Most people though could just get mattresses online for far cheaper though.

      • Paulo says:

        Costco sells top of the line mattresses (and other products) with free delivery if you have exec membership. As I live 100km from Costco, it works for me.

  6. Michael Gorback says:

    If you sleep on a Casper mattress, take Uber to work and Lyft to go home you’ve used 3 losers.

    • Lune says:

      Those are rookie numbers. While at work, use doordash to deliver a beyondMeat burger for lunch, then cook your Blue Apron delivered meal for dinner, which you eat while watching Netflix. That’ll get you to 7 :)

    • andy says:

      Or put another way, investor groups have subsidised your lifestyle 3 times in one day!

      • Pedro says:

        One of them will survive and be the next Netflix, Apple or Tesla. This is capitalism at work. You have to accept these cycles if you accept the value you derive from all the companies that made it using investor cash in the early days.

        I would guess 70% of your discretionary spending is on FAANGMAN companies. All investor fueled, subsidized at some point in their history.

        • Another Millennial says:

          No way, 70% is probably at Walmart and the dollar store. I appreciate cheap crap that entertains the kiddies.

        • Thomas says:

          It’s true that some companies like Tesla or Netflix might eventually make a ton of money, but, some companies like wework are designed in such a way that they literally never can even stay afloat without constant investor money. Wework is actually a knockoff off an older company named regus that’s been around for decades, but with a flashier design, and a terrible business model. Casper doesn’t own anything worthwhile. At any point target and other stores could dump them for their own brand; or in the case of online stores, just suggest and push you towards their own brand. Casper is just a brandname. When you buy into something that looks overpriced they better have a great business model, potential great intellectual property, or you got an inside tip. Or just gambling like everyone else.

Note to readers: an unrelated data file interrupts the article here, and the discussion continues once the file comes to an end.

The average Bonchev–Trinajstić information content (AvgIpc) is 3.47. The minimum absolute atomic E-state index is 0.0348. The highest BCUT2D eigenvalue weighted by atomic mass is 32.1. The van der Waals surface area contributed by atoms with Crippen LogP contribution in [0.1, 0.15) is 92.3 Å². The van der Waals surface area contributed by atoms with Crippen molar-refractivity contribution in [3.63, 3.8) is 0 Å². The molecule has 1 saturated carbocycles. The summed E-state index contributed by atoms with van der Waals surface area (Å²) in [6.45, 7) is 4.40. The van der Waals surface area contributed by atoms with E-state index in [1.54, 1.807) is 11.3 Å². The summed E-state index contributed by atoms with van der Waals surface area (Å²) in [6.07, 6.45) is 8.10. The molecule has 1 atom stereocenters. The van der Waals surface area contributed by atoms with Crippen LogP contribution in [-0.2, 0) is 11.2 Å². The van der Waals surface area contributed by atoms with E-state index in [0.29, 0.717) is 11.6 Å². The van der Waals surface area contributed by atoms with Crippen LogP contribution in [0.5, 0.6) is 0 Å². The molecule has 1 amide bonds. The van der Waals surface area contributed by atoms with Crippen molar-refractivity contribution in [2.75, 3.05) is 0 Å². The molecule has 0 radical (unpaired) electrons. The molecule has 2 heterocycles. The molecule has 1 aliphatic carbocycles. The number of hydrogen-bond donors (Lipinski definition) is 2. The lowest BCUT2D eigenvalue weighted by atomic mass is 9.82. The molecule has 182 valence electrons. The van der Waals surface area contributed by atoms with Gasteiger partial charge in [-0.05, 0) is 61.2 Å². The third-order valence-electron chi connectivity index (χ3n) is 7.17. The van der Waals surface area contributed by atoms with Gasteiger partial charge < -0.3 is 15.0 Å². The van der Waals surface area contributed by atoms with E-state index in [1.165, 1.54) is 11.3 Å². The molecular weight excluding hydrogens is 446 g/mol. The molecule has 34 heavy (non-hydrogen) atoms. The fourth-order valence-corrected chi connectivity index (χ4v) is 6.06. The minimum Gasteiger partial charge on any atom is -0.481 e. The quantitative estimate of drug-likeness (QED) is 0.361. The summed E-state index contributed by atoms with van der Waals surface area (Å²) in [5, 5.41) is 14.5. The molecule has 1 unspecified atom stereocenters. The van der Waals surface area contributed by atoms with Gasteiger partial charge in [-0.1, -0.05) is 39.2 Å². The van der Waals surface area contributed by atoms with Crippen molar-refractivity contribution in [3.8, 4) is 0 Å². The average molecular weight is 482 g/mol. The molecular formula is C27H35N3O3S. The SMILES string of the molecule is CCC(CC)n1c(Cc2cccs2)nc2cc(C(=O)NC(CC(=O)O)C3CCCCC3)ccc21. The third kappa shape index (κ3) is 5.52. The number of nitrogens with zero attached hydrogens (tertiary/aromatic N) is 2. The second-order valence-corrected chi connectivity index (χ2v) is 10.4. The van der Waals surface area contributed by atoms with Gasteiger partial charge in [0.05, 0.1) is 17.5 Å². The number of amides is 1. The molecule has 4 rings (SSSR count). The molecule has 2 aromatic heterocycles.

7. nick kelly says:

    Mattresses!!! Jesus the very word is scary…kind of like radioactive. Was it an outfit called Mattress World that had so many outlets it was suspected of being a front for….something? .

  8. Cobalt Programmer says:

    Just as I thought, there is no mattress king stores near me, in addition to the retail giants like walmart and target which also now includes amazon and online retailers, we got a new unicorn company selling mattress.

    The social media “influenzer” thing is getting out of hand. Every one is having a youtube channel, premium snap and instagram. Everyone is a influenzer. I dont know how many people they really influence with product placement (scantily dressed with a large cup of half -decaf mocha latte with cream on the top). We are running out of real buyers. This is similar to part time insurance agents of olden times.

    What is your job and experience?

    I was a blogger, youtube channel runner, instagram influencer and now everything is passive income baby…

    • MC01 says:

      I hope one day Wolf will run a piece on social media influencing because it’s big money, especially yuan, and it gets bigger by the month.
      I basically live under a rock, but recently a headline caught my eye: in Q4 2019 there were over 20 million influencers in China and their combined revenues passed 5 billion yuan. Unless one believes the fanciful numbers originating from the Chinese government or the snake oil salesmen in our media this is one of the few areas where there’s still real growth and everybody wants a piece of it, from Alibaba to Procter & Gamble. In fact even the Chinese government is considering allocating a budget to social media influencers. It’s beyond crazy.

      Influencers are seen as the everyman’s counterparts to celebrity endorsements: if one of these big Chinese influencers somehow misleads his viewers, unwillingly or else, he will be grilled mercilessly on social media and may even have to personally compensate his viewers.
      Think about Hollywood celebrities or sports stars being taken to task because the make-up product or car they endorsed are a piece of junk. Right.

      • Deanna Johnston Clark says:

        These are the people creating the tropes that put a stigma on wholesome common sense. Part of that is huge snobbery that sells, for instance, $20,000 implants that wobble when you pass 55 and lose even a little calcium.

        Making a list of these, including those created by Hollywood Glam machine, would take days. Think of everything stigmatized today by such “everybody’s doing it” and “everybody knows” …just the powerful word “UP” works magic in American ears. Upscale, Upgrade, on and on, conjuring $$ out of plastic.